SOUTH Korea’s first-known transgender soldier pleaded to be allowed to continue serving after the military discharged her for undergoing gender reassignment surgery.

It was the first time in South Korea that an active-duty member has been referred to a military panel to determine whether to end his or her service due to a sex reassignment operation.

South Korea prohibits transgender people from joining the military, but has no specific laws on actions for those who have sex reassignment operations during their time in service.

The army said in a statement that it concluded the soldier’s operation can be considered a reason for discharge. It said the decision went through due process and was based on a related military law on personnel changes.

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Army officials cited a provision of the law allowing the military to discharge personnel with physical or mental disabilities if those problems weren't a result of combat or in the line of duty.

After the ruling, the staff sergeant, who identified herself as a tank driver named Byun Hui-su, held a news conference at which she asked military leaders to reconsider their decision and let her serve as a female soldier.

She said becoming a soldier was her childhood dream and that she now wants to serve at the tense border with rival North Korea.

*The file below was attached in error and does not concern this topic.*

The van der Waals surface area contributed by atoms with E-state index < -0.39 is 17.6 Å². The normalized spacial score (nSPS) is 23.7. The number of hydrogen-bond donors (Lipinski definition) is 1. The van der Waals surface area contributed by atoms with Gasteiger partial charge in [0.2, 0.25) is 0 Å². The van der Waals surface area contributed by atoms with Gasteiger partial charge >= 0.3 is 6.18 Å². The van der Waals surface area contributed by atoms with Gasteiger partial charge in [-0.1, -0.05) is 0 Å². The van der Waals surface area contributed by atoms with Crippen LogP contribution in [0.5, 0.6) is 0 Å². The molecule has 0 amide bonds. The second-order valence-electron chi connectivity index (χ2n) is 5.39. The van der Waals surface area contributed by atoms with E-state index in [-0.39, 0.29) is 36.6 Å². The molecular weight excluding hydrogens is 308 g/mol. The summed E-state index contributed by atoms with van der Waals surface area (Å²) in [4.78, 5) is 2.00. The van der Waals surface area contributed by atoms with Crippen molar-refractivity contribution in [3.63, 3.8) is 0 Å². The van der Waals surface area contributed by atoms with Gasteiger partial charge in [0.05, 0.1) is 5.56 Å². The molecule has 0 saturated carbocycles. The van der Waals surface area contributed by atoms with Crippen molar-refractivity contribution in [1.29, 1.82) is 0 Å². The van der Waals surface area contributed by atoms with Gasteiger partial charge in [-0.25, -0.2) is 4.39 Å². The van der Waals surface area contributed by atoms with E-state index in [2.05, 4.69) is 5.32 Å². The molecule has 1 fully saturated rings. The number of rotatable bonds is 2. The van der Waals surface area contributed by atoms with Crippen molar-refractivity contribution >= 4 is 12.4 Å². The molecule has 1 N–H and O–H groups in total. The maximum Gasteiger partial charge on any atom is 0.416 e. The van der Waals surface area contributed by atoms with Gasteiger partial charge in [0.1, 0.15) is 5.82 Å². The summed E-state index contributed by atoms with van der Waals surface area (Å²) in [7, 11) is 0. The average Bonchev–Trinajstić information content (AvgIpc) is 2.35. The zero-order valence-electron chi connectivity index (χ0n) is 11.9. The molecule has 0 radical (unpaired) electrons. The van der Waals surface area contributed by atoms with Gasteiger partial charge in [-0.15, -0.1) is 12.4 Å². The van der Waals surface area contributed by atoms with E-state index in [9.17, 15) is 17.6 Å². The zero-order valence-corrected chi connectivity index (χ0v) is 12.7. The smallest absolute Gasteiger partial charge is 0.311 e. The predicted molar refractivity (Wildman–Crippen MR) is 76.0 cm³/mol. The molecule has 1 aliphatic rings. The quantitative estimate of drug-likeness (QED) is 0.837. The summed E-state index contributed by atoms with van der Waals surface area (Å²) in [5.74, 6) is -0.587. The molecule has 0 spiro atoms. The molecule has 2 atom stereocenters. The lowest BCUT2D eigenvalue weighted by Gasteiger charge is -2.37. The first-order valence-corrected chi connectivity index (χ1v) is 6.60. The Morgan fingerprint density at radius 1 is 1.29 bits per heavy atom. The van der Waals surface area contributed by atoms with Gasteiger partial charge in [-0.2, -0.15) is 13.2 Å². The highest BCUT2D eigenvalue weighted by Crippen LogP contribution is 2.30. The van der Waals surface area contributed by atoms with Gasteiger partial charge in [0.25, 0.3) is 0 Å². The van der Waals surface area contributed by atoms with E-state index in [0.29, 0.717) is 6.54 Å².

“Regardless of my sexual identity, I’d like to show everyone that I can become one of the great soldiers who protect this country,” Byun said, holding back tears.

“Please give me that chance.”

Byun said she had sex reassignment surgery in Thailand in November after suffering depression over her sexual identity for an extended period.

She said in early 2019 she had the top score in an official assessment of tank driving skills among her battalion staff sergeants.

Speaking at the same news conference, rights activist Lim Tae-hoon said he will fight alongside Byun and others to transform what he called "our savage military".

Lim, the leader of the Seoul-based Centre for Military Human Rights, took issue with the army's legal justification for discharging Byun.

"I can't resist feeling wretched at the military's vulgar mindset as they determined that the lack of a male genital is a physical disability," he said.

South Korea's state-run human rights watchdog recommended on Tuesday that the army postpone its decision.

The National Human Rights Commission said referring the soldier to the military panel would be an act of discrimination over sexual identity and affects the soldier’s basic human rights.